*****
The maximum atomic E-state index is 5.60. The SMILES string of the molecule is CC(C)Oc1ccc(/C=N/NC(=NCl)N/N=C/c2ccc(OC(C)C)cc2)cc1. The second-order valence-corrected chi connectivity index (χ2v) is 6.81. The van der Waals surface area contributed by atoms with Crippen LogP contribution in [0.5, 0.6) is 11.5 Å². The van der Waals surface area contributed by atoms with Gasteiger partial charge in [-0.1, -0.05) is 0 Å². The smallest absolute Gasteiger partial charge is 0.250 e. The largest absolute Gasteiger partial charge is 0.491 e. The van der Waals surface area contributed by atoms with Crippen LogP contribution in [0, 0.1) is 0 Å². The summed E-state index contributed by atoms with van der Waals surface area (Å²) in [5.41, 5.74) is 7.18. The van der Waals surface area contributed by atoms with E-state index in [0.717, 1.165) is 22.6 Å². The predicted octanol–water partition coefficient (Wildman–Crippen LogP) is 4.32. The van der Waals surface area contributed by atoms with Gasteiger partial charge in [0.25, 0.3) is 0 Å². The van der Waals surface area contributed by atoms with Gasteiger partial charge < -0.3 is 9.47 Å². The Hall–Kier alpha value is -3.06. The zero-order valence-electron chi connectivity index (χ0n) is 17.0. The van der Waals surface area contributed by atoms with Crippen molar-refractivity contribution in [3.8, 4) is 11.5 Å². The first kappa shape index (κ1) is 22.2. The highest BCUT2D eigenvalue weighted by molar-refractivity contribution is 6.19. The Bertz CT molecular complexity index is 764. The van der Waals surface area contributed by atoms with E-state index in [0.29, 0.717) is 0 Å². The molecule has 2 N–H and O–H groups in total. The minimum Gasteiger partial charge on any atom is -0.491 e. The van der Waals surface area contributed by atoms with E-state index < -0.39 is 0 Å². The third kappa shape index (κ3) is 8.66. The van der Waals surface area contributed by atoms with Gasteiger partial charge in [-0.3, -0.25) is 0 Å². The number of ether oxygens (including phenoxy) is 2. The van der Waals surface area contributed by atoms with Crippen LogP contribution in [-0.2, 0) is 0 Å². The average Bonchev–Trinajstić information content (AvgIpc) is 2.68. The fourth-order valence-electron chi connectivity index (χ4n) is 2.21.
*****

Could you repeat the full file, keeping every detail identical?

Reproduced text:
The maximum atomic E-state index is 5.60. The SMILES string of the molecule is CC(C)Oc1ccc(/C=N/NC(=NCl)N/N=C/c2ccc(OC(C)C)cc2)cc1. The second-order valence-corrected chi connectivity index (χ2v) is 6.81. The van der Waals surface area contributed by atoms with Crippen LogP contribution in [0.5, 0.6) is 11.5 Å². The van der Waals surface area contributed by atoms with Gasteiger partial charge in [-0.1, -0.05) is 0 Å². The smallest absolute Gasteiger partial charge is 0.250 e. The largest absolute Gasteiger partial charge is 0.491 e. The van der Waals surface area contributed by atoms with Crippen LogP contribution in [0, 0.1) is 0 Å². The summed E-state index contributed by atoms with van der Waals surface area (Å²) in [5.41, 5.74) is 7.18. The van der Waals surface area contributed by atoms with E-state index in [0.717, 1.165) is 22.6 Å². The predicted octanol–water partition coefficient (Wildman–Crippen LogP) is 4.32. The van der Waals surface area contributed by atoms with Gasteiger partial charge in [0.25, 0.3) is 0 Å². The van der Waals surface area contributed by atoms with Gasteiger partial charge < -0.3 is 9.47 Å². The Hall–Kier alpha value is -3.06. The zero-order valence-electron chi connectivity index (χ0n) is 17.0. The van der Waals surface area contributed by atoms with Crippen molar-refractivity contribution in [3.8, 4) is 11.5 Å². The first kappa shape index (κ1) is 22.2. The highest BCUT2D eigenvalue weighted by molar-refractivity contribution is 6.19. The Bertz CT molecular complexity index is 764. The van der Waals surface area contributed by atoms with E-state index in [0.29, 0.717) is 0 Å². The molecule has 2 N–H and O–H groups in total. The minimum Gasteiger partial charge on any atom is -0.491 e. The van der Waals surface area contributed by atoms with E-state index < -0.39 is 0 Å². The third kappa shape index (κ3) is 8.66. The van der Waals surface area contributed by atoms with Gasteiger partial charge in [-0.3, -0.25) is 0 Å². The number of ether oxygens (including phenoxy) is 2. The van der Waals surface area contributed by atoms with Crippen LogP contribution in [-0.2, 0) is 0 Å². The average Bonchev–Trinajstić information content (AvgIpc) is 2.68. The fourth-order valence-electron chi connectivity index (χ4n) is 2.21.